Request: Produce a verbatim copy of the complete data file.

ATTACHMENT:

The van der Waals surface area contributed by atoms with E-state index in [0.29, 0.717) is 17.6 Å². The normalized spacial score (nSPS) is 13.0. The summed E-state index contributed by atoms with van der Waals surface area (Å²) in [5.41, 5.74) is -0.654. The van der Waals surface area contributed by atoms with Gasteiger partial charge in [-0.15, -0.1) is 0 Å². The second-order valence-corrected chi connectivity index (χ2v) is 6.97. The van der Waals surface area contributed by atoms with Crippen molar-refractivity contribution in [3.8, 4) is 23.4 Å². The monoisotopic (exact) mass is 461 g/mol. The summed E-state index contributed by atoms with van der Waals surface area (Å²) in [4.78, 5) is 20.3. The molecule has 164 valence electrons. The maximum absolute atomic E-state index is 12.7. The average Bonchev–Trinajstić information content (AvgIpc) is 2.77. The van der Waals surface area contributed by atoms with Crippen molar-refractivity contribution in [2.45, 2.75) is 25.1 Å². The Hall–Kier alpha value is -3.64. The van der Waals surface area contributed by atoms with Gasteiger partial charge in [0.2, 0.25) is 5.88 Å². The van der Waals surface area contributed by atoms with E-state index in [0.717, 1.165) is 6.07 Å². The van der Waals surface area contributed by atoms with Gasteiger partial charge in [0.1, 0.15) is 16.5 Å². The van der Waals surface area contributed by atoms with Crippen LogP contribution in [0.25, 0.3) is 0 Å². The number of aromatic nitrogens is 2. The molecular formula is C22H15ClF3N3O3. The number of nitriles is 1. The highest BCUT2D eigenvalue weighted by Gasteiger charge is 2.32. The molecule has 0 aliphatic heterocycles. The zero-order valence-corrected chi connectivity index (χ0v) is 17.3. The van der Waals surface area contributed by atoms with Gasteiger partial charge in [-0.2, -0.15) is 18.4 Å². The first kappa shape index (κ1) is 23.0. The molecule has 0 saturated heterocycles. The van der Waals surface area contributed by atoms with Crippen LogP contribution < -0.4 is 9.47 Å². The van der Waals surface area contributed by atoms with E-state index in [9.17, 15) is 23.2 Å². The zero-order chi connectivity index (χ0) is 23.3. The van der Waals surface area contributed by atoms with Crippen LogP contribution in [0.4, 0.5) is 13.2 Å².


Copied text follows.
The van der Waals surface area contributed by atoms with E-state index in [0.29, 0.717) is 17.6 Å². The normalized spacial score (nSPS) is 13.0. The summed E-state index contributed by atoms with van der Waals surface area (Å²) in [5.41, 5.74) is -0.654. The van der Waals surface area contributed by atoms with Gasteiger partial charge in [-0.15, -0.1) is 0 Å². The second-order valence-corrected chi connectivity index (χ2v) is 6.97. The van der Waals surface area contributed by atoms with Crippen molar-refractivity contribution in [3.8, 4) is 23.4 Å². The monoisotopic (exact) mass is 461 g/mol. The summed E-state index contributed by atoms with van der Waals surface area (Å²) in [4.78, 5) is 20.3. The molecule has 164 valence electrons. The maximum absolute atomic E-state index is 12.7. The average Bonchev–Trinajstić information content (AvgIpc) is 2.77. The van der Waals surface area contributed by atoms with Crippen molar-refractivity contribution in [2.45, 2.75) is 25.1 Å². The Hall–Kier alpha value is -3.64. The van der Waals surface area contributed by atoms with Gasteiger partial charge in [0.2, 0.25) is 5.88 Å². The van der Waals surface area contributed by atoms with E-state index in [0.717, 1.165) is 6.07 Å². The van der Waals surface area contributed by atoms with Gasteiger partial charge in [0.1, 0.15) is 16.5 Å². The van der Waals surface area contributed by atoms with Crippen LogP contribution in [0.25, 0.3) is 0 Å². The number of aromatic nitrogens is 2. The molecular formula is C22H15ClF3N3O3. The number of nitriles is 1. The highest BCUT2D eigenvalue weighted by Gasteiger charge is 2.32. The molecule has 0 aliphatic heterocycles. The zero-order valence-corrected chi connectivity index (χ0v) is 17.3. The van der Waals surface area contributed by atoms with Gasteiger partial charge in [-0.2, -0.15) is 18.4 Å². The first kappa shape index (κ1) is 23.0. The molecule has 0 saturated heterocycles. The van der Waals surface area contributed by atoms with Crippen LogP contribution < -0.4 is 9.47 Å². The van der Waals surface area contributed by atoms with E-state index in [9.17, 15) is 23.2 Å². The zero-order chi connectivity index (χ0) is 23.3. The van der Waals surface area contributed by atoms with Crippen LogP contribution in [0.4, 0.5) is 13.2 Å².